Preservationists keep watch over historic downtown post office renovation

A carved pineapple adorns the cupola, stately arches curve over the windows, and stone laurels drape like bunting from the brick facade. Embellishments grace the old post office in Annapolis.

From his firm across the street, architect Chip Bohl has watched the crews working to change this 117-year-old downtown showpiece into state government offices.


“Hopefully, they’re maintaining the architectural integrity,” Bohl said.

Work is underway to add the post office to the complex of state offices and tunnels in the heart of Annapolis. The Department of General Services budgeted $16.8 million for the renovation. Crews began work in February, and they have proceeded under the close watch of local architects and preservationists.


“I’ve been keeping an eye on it,” said Glenn Gibson, an Annapolis writer and photographer. “The old post office was just an outstanding example of public architecture.”

Five years ago, state officials bought the building at 1 Church Circle for $3.2 million. The U.S. Postal Service continued to lease the building until it closed about three years ago.

The state legislative compound encompasses nearly 2 million square feet of office space downtown. State officials lease another 200,000 square feet of office space. They say the post office will help them to cut down on the costs of leasing.

Today, crews are working to remove any hazardous building materials and shore up the exterior.

“The building was falling apart,” Bohl said. “Columns of the cupola were literally falling off and sliding down the roof.”

Built in 1901, the 2 1/2–story brick structure is listed on the inventory of historic properties designated by the Maryland Historical Trust. State officials have said they intend to preserve the architectural features.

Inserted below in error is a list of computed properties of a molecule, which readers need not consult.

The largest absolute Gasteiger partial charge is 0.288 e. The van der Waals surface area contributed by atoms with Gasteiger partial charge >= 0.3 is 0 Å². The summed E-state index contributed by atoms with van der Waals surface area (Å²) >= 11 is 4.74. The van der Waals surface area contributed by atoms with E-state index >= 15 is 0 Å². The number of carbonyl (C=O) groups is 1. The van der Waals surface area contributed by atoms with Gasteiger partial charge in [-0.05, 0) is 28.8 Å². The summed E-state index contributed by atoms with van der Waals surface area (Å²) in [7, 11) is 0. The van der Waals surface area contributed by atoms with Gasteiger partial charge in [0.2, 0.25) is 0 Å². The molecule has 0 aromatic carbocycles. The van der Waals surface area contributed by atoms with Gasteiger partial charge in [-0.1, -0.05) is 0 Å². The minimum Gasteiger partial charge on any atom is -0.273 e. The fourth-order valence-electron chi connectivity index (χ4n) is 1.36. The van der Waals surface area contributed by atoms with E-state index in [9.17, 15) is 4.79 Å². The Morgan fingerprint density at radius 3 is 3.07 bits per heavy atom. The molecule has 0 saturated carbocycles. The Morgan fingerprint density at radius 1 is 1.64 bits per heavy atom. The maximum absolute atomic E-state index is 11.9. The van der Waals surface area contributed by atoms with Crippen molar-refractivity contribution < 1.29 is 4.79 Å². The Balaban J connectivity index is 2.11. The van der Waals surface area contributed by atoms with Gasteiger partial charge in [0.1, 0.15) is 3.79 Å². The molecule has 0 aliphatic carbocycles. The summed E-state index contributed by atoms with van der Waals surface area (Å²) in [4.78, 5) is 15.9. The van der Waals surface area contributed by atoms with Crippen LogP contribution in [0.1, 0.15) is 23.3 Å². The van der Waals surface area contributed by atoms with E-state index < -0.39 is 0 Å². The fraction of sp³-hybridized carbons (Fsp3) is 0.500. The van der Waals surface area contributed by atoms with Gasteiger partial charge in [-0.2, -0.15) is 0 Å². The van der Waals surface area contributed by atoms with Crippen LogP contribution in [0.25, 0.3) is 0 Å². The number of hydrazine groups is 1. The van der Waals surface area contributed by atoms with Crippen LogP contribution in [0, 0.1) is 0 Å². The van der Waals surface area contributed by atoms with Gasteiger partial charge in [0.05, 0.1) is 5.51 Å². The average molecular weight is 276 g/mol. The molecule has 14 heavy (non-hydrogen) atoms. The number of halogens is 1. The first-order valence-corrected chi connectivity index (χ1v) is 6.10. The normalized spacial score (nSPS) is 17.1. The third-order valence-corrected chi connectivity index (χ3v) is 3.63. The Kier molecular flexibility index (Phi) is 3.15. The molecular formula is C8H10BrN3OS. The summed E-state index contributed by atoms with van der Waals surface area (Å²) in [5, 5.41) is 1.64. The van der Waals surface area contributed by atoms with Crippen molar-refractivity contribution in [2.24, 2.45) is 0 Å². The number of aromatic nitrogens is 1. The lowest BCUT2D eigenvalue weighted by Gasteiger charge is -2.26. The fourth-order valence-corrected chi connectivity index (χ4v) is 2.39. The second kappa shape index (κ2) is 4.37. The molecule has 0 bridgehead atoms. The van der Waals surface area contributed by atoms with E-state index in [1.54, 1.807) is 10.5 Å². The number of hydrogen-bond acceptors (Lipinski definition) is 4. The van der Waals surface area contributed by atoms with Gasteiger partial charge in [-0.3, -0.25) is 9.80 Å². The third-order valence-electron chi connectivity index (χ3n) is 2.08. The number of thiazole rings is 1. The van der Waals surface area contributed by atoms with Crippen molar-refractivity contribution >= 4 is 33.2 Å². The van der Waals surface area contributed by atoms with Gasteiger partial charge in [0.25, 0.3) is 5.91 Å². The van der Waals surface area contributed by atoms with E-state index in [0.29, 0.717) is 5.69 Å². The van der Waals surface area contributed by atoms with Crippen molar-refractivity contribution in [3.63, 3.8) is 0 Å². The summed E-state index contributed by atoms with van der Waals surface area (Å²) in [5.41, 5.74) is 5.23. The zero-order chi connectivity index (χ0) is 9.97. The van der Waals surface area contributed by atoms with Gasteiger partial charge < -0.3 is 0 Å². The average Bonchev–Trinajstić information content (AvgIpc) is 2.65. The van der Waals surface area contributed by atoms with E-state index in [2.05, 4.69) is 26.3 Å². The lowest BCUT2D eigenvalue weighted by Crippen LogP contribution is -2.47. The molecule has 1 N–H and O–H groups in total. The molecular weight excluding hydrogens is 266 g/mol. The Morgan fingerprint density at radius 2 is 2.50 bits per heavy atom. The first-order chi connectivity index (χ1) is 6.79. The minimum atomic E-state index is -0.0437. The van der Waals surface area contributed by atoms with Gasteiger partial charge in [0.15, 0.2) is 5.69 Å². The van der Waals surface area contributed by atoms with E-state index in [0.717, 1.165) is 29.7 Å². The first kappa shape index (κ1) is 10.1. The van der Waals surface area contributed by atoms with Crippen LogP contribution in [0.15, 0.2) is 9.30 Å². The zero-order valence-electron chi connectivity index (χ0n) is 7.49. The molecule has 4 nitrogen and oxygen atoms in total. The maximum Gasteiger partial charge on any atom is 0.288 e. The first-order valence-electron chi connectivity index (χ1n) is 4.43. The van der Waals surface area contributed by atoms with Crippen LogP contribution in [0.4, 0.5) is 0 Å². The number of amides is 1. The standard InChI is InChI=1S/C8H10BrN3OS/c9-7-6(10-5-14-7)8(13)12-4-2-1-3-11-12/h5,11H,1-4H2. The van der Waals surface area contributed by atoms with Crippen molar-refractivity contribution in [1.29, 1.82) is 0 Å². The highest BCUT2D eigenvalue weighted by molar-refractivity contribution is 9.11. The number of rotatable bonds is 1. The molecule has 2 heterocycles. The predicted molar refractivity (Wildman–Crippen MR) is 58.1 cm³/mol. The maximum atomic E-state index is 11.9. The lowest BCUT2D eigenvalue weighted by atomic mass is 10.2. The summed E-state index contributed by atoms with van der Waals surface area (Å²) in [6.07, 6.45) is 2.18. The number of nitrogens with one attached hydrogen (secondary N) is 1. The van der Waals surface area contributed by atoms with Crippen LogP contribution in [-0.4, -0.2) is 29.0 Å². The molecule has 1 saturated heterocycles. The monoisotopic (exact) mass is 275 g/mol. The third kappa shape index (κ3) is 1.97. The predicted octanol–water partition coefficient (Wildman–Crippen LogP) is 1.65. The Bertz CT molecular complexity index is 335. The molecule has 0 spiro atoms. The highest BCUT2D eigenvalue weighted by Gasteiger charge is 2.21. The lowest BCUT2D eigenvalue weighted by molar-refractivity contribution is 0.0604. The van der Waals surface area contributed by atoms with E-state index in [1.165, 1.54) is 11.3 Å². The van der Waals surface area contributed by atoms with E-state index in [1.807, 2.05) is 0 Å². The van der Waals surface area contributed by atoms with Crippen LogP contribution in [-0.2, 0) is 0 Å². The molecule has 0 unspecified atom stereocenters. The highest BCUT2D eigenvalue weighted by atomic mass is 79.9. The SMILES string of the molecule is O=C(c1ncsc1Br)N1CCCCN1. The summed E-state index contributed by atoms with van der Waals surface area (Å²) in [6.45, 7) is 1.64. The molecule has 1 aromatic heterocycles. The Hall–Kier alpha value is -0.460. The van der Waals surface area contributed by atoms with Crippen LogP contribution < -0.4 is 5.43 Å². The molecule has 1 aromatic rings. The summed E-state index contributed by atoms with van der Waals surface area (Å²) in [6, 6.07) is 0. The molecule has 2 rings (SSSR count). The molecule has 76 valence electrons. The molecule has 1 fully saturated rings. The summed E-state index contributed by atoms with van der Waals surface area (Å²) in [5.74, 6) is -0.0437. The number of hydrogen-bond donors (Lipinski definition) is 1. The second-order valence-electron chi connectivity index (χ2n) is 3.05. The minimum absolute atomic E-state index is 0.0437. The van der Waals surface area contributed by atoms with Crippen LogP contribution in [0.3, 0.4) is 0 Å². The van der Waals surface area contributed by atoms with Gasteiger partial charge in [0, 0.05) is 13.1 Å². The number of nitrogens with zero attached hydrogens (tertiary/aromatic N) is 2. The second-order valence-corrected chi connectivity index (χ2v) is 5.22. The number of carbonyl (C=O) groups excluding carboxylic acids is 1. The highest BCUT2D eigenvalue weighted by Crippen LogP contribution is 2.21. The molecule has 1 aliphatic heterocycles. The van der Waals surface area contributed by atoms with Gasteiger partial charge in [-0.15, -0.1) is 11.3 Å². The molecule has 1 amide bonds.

The grand old building has captured Bohl’s interest for decades, ever since he opened his Annapolis architecture firm in the 1970s. He has researched its history and says the building went up under an early 1900s program to build post offices that reflect the character of small towns across America.

The federal program continued between the 1900s and World War II. One went up in Centreville. In Easton, the post office was designed in Colonial Revival style. In Pasadena and Santa Monica, Calif., crews designed in Spanish Revival style.


“Every one of these buildings was custom designed,” Bohl said. “The federal government wanted to make a good, attractive, solid building on Main Street in every little town.”

Many of the post offices have been sold off to developers and transformed into condos, he said.

“They should be public, not turned into a fancy hotel or turned into private condominiums,” Bohl said. “But these are the times we live in. Privatization is the drumbeat.”

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The Annapolis post office features the arched windows and patterns of darkened brick familiar to the city’s architecture. The golden pineapple on the cupola symbolizes hospitality. Decades ago, the FBI maintained an office upstairs. Bohl rented space inside during the 1980s and ran his architectural firm out of the second floor.

Each day, he passed the ornate wood paneling, the carved woodwork, and climbed the grand marble staircase. He says it remains one of the most beautiful buildings in Annapolis.

“The Annapolis post office is historically important for showing that at one point the govt. ‘cared’ enough about architecture,” William Morgan of Columbia University in New York City wrote in a 1967 architectural review. “The building is solid and superbly built [compared to] junk the government builds today.”


In coming months, state officials will seek bids for a second phase of the project: interior work. Officials couldn’t say when the entire project will be done.

Once finished, the old post office will hold offices for the secretary of state and the governor’s legal office, said Nick Cavey, spokesman for the Department of General Services.

Bohl hopes to visit again when it reopens.

“Walking up and down those steps every day was just an architectural treat.”